I know this is an older post but hope my experience with this combination may help. I have had cataplexy controlled fairly well by Prozac for over twenty years. A few years ago a combination of repetitive work and auto accident injuries began to cause increased spine pain. I believe I also have klipper feil syndrome because of notes on one of my mris. Because of transitioning to ssdi I have gone through a few periods without medications which I know is not good. I have degenerative discs and facet arthrosis in my lumbar spine and have had acdf surgery on my neck. The surgery stopped or slowed the loss of use of my hands but seems to have increased cataplexy. Because of auto, employer and workers compensation insurance arguing treatment was delayed and I have permanent nerve damage to my hands. Only 22 pounds grip strength. MRI themselves increase cataplexy for me for a few days after and depending on where may also cause sleep attacks as well. I normally sleep for about 18 hours after. I am treated with percoset and have tried a variety of muscle relaxers as insurance formularies keep changing. Several months ago I had a major increase in falls including several down the stairs to the cement basement floor and one where I did a split roller-skating with my grandkids, unintentionally, where I severely tore my hamstring. I noticed on falls that I attribute to cataplexy I can't take any action to protect myself or call for help or even get up immediately. This is what I saw for years. More recently I began having falls where I could move and talk during the fall and these I felt were sciatica related. My pain doctor was hard to convince so I documented the injuries with my phone to show I was routinely injuring myself. He finally ordered new MRI and emg tests which showed degeneration at l4 and s1 levels which can contribute to leg weakness. The other symptoms along with the falls were pain extending across my lower back and down my leg. I pretty much keep severe nerve pain on the outside of my calf and shooting up my heel into my leg. My restless leg syndrome is also acting up. I have a follow up sleep lab tomorrow. Since I am back on provigil and Prozac the pain is much worse but I am falling far less often. My sleep doctor also recommended that I not take flexeril as this is particularly bad for narcolepsy. It affects the rem and nrem cycles which is not desirable. I have very bad muscle spasms at night and have difficulty with sleeping without a muscle relaxer. Skelaxin generic name methocarbomal helps without increasing eds or cataplexy but it is expensive even un generic, Medicare won't cover it and there are supply problems at the pharmacy. Right now I am in the doughnut hole due to the manufacturer keeping provigil priced unreasonably high. I can't afford the skelaxin. I've also noticed that the tortullis which are neck spasms that pull my head to the right are much worse and painful when the cataplexy is under control. The back issues also cause my leg and foot to turn inward. The muscles on the big toe that push off are weakened as well. Using a cane and handrails when appropriate minimize the risk as does being conscious of alignment of posture and body parts. So yes you can have falls attributed to both conditions. Managing them along with pain control will be a challenge. I am asking for a referral to another pain doctor this week as mine just wants to do injections under anesthesia. I'm worried about the bone degeneration they cause. I'm also worried about the cumulative effects of anesthesia done three times a year in the office by a doctor who is not familiar with narcolepsy and associated drug interactions.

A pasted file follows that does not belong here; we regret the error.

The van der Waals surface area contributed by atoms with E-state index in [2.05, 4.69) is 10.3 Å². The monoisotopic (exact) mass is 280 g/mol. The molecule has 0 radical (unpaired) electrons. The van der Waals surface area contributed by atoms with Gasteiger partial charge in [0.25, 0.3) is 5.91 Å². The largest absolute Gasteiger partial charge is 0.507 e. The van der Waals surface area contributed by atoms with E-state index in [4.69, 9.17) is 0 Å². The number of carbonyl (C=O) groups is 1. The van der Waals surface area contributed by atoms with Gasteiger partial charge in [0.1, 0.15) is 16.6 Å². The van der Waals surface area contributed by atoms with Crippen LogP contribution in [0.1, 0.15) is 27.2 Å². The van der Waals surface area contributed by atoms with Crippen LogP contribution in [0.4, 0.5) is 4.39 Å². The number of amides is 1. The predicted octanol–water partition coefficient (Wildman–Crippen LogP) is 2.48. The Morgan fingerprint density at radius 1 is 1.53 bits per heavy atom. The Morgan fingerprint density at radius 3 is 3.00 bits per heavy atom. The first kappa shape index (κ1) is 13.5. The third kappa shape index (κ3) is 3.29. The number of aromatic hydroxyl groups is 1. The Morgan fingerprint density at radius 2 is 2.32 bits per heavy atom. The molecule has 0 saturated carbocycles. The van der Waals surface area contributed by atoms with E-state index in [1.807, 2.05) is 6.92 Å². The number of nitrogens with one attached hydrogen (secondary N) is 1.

#15 sleepyindelaware

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Posted 20 July 2015 - 12:20 AM

And yes I have had consistent weakness for years and have been through enough tests to drive me crazy. Things ruled out include Parkinson's. ALS, ms, aids related brain lesions, aftermath of stroke, Kress syndrome, seizures and epilepsy, menieres, problems with blood supply via tilt tests and a few others. Since I have two vertebrae in my neck that were fused at birth, I am hoping a new doctor will confirm the klipper feil syndrome diagnosis suggested by the ssdi judge.